Mike Richter

If I Could Be Like Mike

“He’s a real nice guy” said the cabbie, as we left MSG after a Rangers game a few years ago.  “He was a perfect gentleman, very polite”, he went on to say, as we discussed the current state of the Rangers at the time.  A few years later, Richter became a “real nice guy” with 300 NHL victories to his credit, the nineteenth NHL goalie to pass the mark and the first to record that number with the Rangers.

Still, things could have easily been different for Richter.  Two straight season ending injuries to his knees, followed by a fractured skull last season could easily have ended his career.  But with a work ethic second to none, the career Rangers goalie battled back to do what no other NHL goalie has done…play again in the NHL.

Born in a suburb of Philadelphia, Richter grew up in Pennsylvania and New York where he attended Northwood Prep High School in Lake Placid.  While playing for the school, Richter was selected to the US national team competing at the World Junior Championships.  He let in 6 goals in just 43 minutes of play, but the Rangers took a gamble and selected him 28th overall in the 1985 draft the earliest that New York had ever drafted a goaltender.

He played the next two seasons with the Wisconsin Badgers of the WCHA and earned rookie of the year honors in his first season and selection to the second team all-stars the following year.  Richter followed his two year college career splitting time between the US National team as an amateur, and then a stint with the Colorado Rangers of the IHL after becoming the starter for the 1988 Olympics.

Returning again to the IHL for the 1988-89 season, Richter finally got the call to the NHL in the 1989 playoffs with a one game cameo appearance against the Pittsburgh Penguins which he lost 4-3 in game four of the best of seven series.  Mike would play just 18 more minor league games in his career after that game and formed a strong pairing with John Vanbiesbrouck as the Rangers became one of the most competitive teams in the league.

A solid effort in the 1991-92 season for the best team in the east gave Richter his first NHL all-star selection.  He would make further appearances in 1994, where he was voted MVP and again in 2000, only to injure his knee while competing in the skills competition.

In June of 1993 his fellow Ranger netminder was sent to Vancouver before the impending expansion draft and Richter assumed the starting role for New York in what would turn out to be a career year.  Richter’s 42-12-6 performance in 68 appearances earned the Rangers the best record in the East, but it was his efforts in the post season that finally earned the team the ultimate reward.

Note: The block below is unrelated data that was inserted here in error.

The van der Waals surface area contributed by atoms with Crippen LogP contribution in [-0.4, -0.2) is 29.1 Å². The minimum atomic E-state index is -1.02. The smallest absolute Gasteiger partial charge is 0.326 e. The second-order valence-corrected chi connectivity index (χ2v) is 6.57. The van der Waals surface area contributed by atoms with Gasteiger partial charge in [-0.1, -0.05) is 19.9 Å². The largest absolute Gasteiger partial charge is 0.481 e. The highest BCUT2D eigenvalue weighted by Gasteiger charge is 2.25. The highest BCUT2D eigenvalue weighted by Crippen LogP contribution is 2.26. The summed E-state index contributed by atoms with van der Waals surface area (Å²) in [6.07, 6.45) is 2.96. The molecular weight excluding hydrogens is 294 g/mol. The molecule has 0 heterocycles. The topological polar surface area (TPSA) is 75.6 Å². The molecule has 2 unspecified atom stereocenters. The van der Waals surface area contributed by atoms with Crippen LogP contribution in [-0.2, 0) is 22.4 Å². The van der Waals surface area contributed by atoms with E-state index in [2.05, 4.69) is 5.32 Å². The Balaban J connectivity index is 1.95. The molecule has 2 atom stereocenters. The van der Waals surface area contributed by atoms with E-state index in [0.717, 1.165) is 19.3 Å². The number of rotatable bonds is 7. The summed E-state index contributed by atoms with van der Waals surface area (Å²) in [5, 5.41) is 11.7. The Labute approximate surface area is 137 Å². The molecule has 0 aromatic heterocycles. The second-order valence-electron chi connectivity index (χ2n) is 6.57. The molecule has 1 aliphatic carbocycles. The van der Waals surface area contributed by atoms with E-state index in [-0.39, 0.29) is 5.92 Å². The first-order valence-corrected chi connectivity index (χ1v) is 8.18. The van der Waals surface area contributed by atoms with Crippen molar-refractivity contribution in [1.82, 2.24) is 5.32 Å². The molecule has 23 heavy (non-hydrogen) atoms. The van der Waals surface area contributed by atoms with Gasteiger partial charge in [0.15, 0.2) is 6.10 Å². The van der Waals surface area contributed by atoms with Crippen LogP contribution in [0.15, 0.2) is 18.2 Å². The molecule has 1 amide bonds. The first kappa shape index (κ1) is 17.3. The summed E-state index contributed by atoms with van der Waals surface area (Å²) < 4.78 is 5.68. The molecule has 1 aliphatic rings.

A 16-7 record in the post season and a .923 save percentage including a huge stop on a Game 4 penalty shot by Pavel Bure in the finals, gave the Rangers and their fans what they so desperately wanted…their first Stanley Cup in 54 years.  Richter was nothing short of amazing as he registered four shutouts, including two straight to start off the playoffs against the New York Islanders, so often the Rangers bogeyman.

The players strike of 1994 seemed to put the Rangers out of synch as they struggled, along with Richter through the next two seasons.  He did however manage to bounce back in 1996-97 with 33 victories and career bests in save percentage (.932) and goals against average (2.11), as he helped lead a surprising New York team to the Eastern Conference championships.  This would be the last taste of playoff action for some time as the Rangers began to show their age.

Still Richter did have success on the international stage.  In 1996 the US team was a surprising winner of the World Cup on the back of Richter’s 2.00 goals against average.  Again in the Olympics of 2002, Richter proved that he still had some gas left in the tank on the way to a Silver Medal and the best performance by a US Olympic team since 1980.

But it hasn’t been all good news for Richter, who at 36 is now entering the last stages of a productive NHL career.  Five seasons without the playoffs, three straight season ending injuries and a lackluster team in front of him have all conspired to bring out the detractors.  Only games like last Saturday’s victory against Toronto remind us, that Richter has unfinished business and isn’t quite ready to throw in the towel.

And perhaps another strong playoff performance will be enough to get him into the Hockey Hall of Fame and maybe get his jersey retired by the Rangers.  After all, besides being a great goalie, he truly is a nice guy. 


WCHA Rookie of the Year 1985-86
WCHA second team all-star 1986-87
NHL all-star game 1992
NHL all-star game 1994
NHL all-star game MVP 1994
Won Stanley Cup 1993-1994
Ranked 2nd best goalie in Sporting News Hockey Yearbook 1994-95
World Cup winner 1996
World Cup all-star team 1996
NHL Player of the week 1/24/2000
NHL all-star game 2000
NHL Player of the week 12/3/2001
Silver Medalist at the Olympics 2002
Olympic all-star team 2002

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